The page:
These 10 Sussex MPs made several bad votes last week!

Last week in Parliament a number of important elements emerged that relate to Health issues and it seems vital for our community to applaud the people who took the time to raise questions or supported these important issues. Perhaps we could also find ways to call on local MPs who have responded negatively and get them to explain their responses. The main focus last week was several items under the Health and Care Bill which had its third reading last week. There were five positive amendments that did not succeed which the Government were opposed to and one that the Government set out to satisfy their own requirement that did succeed. It is very clear that this Bill will have a serious impact on many people across our nation so this is not a theoretical issue and it is close to many of us. As it happened at the same time a number of stories emerged in the media from around the country of how people are already being seriously impacted by Health and Care issues. Sadly, this Bill will currently add to those challenges and involve many more people than who are already affected.

In terms of these votes in every case the Government was supported by enough of their Conservative members to win their requirements. With one very clear exception amongst them, there were only a small number of Conservative MPs who opposed the Government on most of the votes. On one case three Tories voted against the Government and in another case one Tory did so. However there were also a number who chose not to vote at all so they did at least reduce the majority of votes in favour of the Government. Inevitably the majority of Labour MPs voted in opposition to the Government on all six cases as indeed did most of the opposition party’s. Here in Sussex the two Labour MPs, Peter Kyle and Lloyd Russell-Moyle voted in all six cases along with the other political groups including Caroline Lucas for the Green Party. There were also three Sussex Conservative MPs who did not to vote for any of these elements. They were Peter Bottomley, Tim Loughton and Nusrat Ghani. Also, in one of the cases there was a none vote from Jeremy Quin. So, we can at least be grateful that they stepped back from the Government requirements view in each of the cases representing both East and West Sussex.

The one exception during the week was set out by Jeremy Hunt who is the MP of South West Surrey and who was the Secretary of State for Health and Social Care from 2012 to 2018. This means he should be very well respected by his colleagues including the Government. Indeed, he is now the Chair of the Health and Social Care Select Committee so his views are significant and it seems very reasonable for all of his colleagues to support his amendment, given that his proposal was also based on the Health and Care Bill. As it happens there are also more than 60 health and care organisations that had already supported his proposal. It was intended to strengthen workforce planning so that the Secretary of State would publish independent assessments of current and future workforce numbers every two years. As the group of 60 plus organisations stated before the vote took place “We are encouraging MPs to support the amendment to increase transparency and accountability on workforce planning, and provide the foundations for understanding how many staff we will need to meet demand.” Sadly only 18 of Jeremy Hunt’s Conservative colleagues were willing to support his clause and because SNP voters did not take part his amendment also failed to get installed.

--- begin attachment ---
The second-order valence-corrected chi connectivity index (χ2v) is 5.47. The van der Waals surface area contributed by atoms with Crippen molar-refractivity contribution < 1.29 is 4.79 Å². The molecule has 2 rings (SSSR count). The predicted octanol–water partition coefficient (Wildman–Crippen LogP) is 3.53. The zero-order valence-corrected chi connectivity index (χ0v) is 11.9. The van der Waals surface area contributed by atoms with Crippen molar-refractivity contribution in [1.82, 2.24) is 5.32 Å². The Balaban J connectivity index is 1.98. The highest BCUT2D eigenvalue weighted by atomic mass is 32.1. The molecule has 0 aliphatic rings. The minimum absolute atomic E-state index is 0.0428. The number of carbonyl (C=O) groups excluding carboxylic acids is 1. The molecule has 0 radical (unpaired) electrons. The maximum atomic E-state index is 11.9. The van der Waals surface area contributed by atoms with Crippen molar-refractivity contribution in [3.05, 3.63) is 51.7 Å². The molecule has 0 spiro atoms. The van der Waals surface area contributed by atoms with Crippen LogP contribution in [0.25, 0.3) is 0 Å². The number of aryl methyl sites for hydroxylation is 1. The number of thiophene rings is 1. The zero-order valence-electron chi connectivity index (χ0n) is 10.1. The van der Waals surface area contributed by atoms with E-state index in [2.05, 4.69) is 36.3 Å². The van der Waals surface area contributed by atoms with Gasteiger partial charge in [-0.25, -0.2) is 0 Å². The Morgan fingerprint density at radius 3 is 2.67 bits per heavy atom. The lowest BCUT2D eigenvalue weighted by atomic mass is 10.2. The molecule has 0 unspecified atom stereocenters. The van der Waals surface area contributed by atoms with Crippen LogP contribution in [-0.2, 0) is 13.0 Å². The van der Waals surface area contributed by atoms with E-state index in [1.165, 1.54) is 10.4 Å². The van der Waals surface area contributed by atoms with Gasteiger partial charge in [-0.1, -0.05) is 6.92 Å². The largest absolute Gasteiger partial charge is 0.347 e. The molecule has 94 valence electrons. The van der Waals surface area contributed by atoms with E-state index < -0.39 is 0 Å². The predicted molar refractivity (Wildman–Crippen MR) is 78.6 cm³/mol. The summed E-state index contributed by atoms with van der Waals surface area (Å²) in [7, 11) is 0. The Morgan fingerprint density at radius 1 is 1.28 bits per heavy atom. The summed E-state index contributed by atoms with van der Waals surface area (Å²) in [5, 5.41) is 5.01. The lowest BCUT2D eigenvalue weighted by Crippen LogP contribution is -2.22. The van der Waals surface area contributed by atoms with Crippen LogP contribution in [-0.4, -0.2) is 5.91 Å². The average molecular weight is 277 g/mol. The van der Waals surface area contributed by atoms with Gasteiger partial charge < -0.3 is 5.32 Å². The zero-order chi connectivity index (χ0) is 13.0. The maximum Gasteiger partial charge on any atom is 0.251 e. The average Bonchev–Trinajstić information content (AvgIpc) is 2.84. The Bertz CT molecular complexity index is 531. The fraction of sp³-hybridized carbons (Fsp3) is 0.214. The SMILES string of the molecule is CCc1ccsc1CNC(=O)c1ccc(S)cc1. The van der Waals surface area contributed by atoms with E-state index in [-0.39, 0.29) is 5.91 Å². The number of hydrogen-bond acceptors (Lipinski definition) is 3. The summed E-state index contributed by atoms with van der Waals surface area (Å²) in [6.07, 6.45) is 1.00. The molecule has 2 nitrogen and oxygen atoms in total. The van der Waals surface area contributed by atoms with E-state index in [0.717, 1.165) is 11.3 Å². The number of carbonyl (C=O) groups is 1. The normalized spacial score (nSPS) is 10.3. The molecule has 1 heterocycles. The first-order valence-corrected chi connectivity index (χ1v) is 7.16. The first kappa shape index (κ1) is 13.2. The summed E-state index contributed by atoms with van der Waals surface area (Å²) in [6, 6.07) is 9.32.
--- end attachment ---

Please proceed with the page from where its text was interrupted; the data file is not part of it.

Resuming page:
Along with these six aspects that took place last week there were also a couple of questions that were raised by Caroline Lucas on the same theme regarding our nations Ambulance provision. Her questions were “what steps he is taking to reduce waiting times for ambulance services” and “what steps he is taking to support the mental health and wellbeing of ambulance staff”. The responses from the Minister included “We are investing an extra £55 million to increase staff numbers ahead of winter, helping trusts to recruit more 999 call handlers and clinicians to work in control rooms” And that we “provided £1.7 million across all 11 ambulance trusts for health and wellbeing projects. Each trust has identified specific projects to support their staff.” It is encouraging that people like Caroline are taking the time to raise these questions given how challenging things are currently for our nation. However, we also need at least ten of our Sussex MPs to explain why they rejected several Health and Care issues that included one that Jeremy Hunt had set out.  

About ianchisnall

I am passionate about the need for public policies to be made accessible to everyone, especially those who want to improve the wellbeing of their communities. I am particularly interested in issues related to crime and policing as well as health services and strategic planning.
This entry was posted in Brighton & Hove, Charities, Health Reform, Parliament and Democracy and tagged , , , , , , , , . Bookmark the permalink.

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